The mean difference in grain and biomass yield was significantly different due to SD treatment effects from SD1-SD2, SD1-SD3 and SD2-SD3 being 1.91 and 2.11, 2.90 and 2.52, and 0.99 and 0.42 t ha-1, respectively. The means for the 100 grain weight was statistically significant from SD1-SD2 (8.07 g), SD1-SD3 (10.49 g) and SD2-SD3 (2.42 g). The effect of sowing date on maize yield has been studied in Pakistan and results showed that early sowing of maize cultivars gave higher grain yield (Ali et al., 2018). The cob length mean difference between SD1-SD2, SD1-SD3 and SD2-SD3  were  0.21,  0.45  and 0.25 cm, respectively.
The mean differences of LAI between SD1-SD2, SD1-SD3 and SD2-SD3 were 0.33, 0.53 and 0.17 m2 m-2, respectively. LAI decreased with delay in sowing date.
Treatment effect of maize cultivar on stover, grain, 100 grain weight and seed number m-2
The treatment effect of cultivar was very highly significant on stover, 100 grain weight, seed number m-2, cob width, harvest index and leaf-blade at R1 and R4 as shown in Tables 7 and 8. PHB 30B50 cultivar had the highest 100 grain weight of 40.34 g followed by PHB 30G19 and ZMS 606 as shown in Table 8. ZMS 606 had the highest number of seed number m-2 compare to PHB 30G19 and PHB 30B50. The results show that the  cultivars  were  statistically  different  and each performed differently as influenced by the cultivar treatment effect. The cultivars varied significantly in grain yield and such finding are comparable to those reported by Abduselam et al. (2017) who observed that cultivar significantly influenced total grain yield and yield components.
The mean differences in stover yield due to cultivar treatment effect between PHB 30G19- PHB 30B50, PHB 30B50- ZMS 606 and PHB 30G19- ZMS 606 were 0.21, 0.63 and 0.84 ton ha- PHB 30B50, PHB 30B50- ZMS 606 and PHB 30G19- ZMS 606 were 0.21, 0.63 and 0.84 ton ha-1, respectively. The differences in 100 grain weight and seed number m-2 due to cultivar treatment effect between PHB 30B50- PHB 30G19, PHB30B50- ZMS 606 and PHB 30G19-ZMS 606 were 5.82 g and 447 seeds m-2, 6.72 g and 495 seeds m-2, and 0.89 g and 48 seeds m-2, respectively.
Treatment effect of nitrogen fertilizer rate on leaf area index, maize yield and yield components
The treatment effect of N was very highly significant with leaf area index at V6. The mean differences between N2-N1, N3-N1 and N3-N2 were 0.03, 0.11 and 0.08 m2 m-2, respectively.
Higher N fertilizer application rate increased LAI.  
Application of N2 had higher biomass followed by N1 and N3. PHB 30G19 cultivar had the highest mean biomass (9.45 g m-2) followed by PHB 30B50 (9.37 g m-2) and ZMS 606 (9.36 g m-2). Maize grain yield and yield component were increased with higher nitrogen fertilizer rate (Bejigo, 2018; Sharifi and Namvar, 2016; Singh and Hadda, 2014)even though the study results were statistically non-significant. Pooled data showed  an increase in seed number m-2 at higher N fertilizer rate. In similar studies undertaken by Sharifi and Namvar (2016), it was observed that seed number m-2 increased with increasing nitrogen rates. Increase in grains per ear at higher nitrogen rates is due to the lower competition for nutrient and this allows the plants to accumulate more total dry matter with higher capacity to convert more photosynthesis into sink resulting in more grains per ear (Bejigo, 2018). In a study by Zeidan  et al. (2006),  it  was  observed  that  seed number m-2 was maximum at the highest nitrogen fertilizer application rate.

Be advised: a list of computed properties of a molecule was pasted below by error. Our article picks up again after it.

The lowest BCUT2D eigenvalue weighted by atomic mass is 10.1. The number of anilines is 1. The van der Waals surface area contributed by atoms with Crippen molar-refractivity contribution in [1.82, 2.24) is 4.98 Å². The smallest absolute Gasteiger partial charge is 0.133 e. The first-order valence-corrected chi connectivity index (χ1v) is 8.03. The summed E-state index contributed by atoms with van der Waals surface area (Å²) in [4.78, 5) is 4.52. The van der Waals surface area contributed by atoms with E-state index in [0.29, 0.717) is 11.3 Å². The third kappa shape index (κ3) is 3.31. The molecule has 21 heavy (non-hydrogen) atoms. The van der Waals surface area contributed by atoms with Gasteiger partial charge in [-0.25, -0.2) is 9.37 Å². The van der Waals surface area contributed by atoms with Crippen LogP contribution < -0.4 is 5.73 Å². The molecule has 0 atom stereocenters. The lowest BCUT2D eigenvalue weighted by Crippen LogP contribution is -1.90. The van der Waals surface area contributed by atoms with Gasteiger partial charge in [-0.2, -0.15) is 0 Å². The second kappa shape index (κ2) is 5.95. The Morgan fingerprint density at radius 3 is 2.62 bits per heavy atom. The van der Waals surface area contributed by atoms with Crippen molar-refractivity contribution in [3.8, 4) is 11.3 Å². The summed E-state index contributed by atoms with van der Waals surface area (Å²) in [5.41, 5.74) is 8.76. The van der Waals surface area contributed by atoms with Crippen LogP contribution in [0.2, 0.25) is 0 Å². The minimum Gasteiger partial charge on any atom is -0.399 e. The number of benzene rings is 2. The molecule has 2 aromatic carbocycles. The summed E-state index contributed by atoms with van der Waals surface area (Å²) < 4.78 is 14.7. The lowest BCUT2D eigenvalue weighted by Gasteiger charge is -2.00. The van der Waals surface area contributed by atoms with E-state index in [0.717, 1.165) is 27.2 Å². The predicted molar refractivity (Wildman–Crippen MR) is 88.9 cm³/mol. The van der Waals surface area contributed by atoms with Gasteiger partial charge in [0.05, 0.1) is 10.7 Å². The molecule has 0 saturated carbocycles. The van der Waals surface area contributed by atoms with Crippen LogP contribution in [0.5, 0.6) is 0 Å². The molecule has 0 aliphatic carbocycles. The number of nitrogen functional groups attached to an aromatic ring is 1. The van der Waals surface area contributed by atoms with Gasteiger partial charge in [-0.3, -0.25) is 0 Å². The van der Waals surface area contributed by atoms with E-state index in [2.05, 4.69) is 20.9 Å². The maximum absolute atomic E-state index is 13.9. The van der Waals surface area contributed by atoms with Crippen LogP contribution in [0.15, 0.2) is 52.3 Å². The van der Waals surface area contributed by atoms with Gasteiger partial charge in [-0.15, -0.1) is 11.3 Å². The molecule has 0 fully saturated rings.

Treatment effect on interaction between sowing date and cultivar
The interaction effect between sowing date and cultivar was very highly significant on cob length, highly significant  on  leaf-blade  (R1),  stover, and 100-grain weight and significant on V6 as shown in Table 7and 8. The interaction effect of SD and cultivar was very highly significant on cob length and this has also been reported by Mousavi et al. (2012). The mean differences between SD1:V3-SD2:V3, SD1:V3-SD3:V3, SD1:V3-SD1:V2, SD1:V3-SD2:V2, SD1:V3-SD3:V2, SD1:V3- SD1:V1, SD1:V3-SD2:V1 and SD1:V3-SD3:V1 were 12.81, 18.66, 12.04, 18.05, 18.85, 13.40, 18.81  and  19.41,  respectively.  Cultivar V3 (PHB 30B50) performed better compared to V2 (PHB 30G19) and V1 (ZMS 606).
Treatment effect on interaction between nitrogen fertilizer rate and cultivar
The interaction effect between cultivar and N was significant on stem weight as shown in Table 7and 8. The mean difference between P30G19:N3-P30B50:N1,   P30G19:N3-P30B50:N2, P30G19: N3-ZMS606:N2 and ZMS606:N3-P30G19:N3 were 0.22, 0.21, 0.20 and-0.26 ton ha-1, respectively. PHB 30G19 yielded more leaf-blade weight compared to the ZMS 606 and PHB 30B50.



This study has  demonstrated  that maize yield is influenced by SD, N and cultivar. SD is a critical factor for capturing   higher  Srad  without  nutrient and soil moisture deficiency. Biomass and grain yield reduces with delay in SD and low soil fertility (N). SD, cultivar and N treatment effect significantly influenced maize yield and yield components. Delay in SD lead to reduction in grain and biomass yield due to lowering of temperature, phenothermal index (PTI) and reduction in cumulative rainfall during the plant growth duration. Farmers could enhance maize yield by manipulating sowing date, cultivar selection, N fertilizer rate and tillage. Crop yield parameters are useful in cultivar selection.


The authors have not declared any conflict of interests.


The researchers wish to thank the Agricultural Productivity Programme for Southern Africa (APPSA) under the Zambia Agriculture Research Institute (ZARI) Central Station for financing the publication of this paper.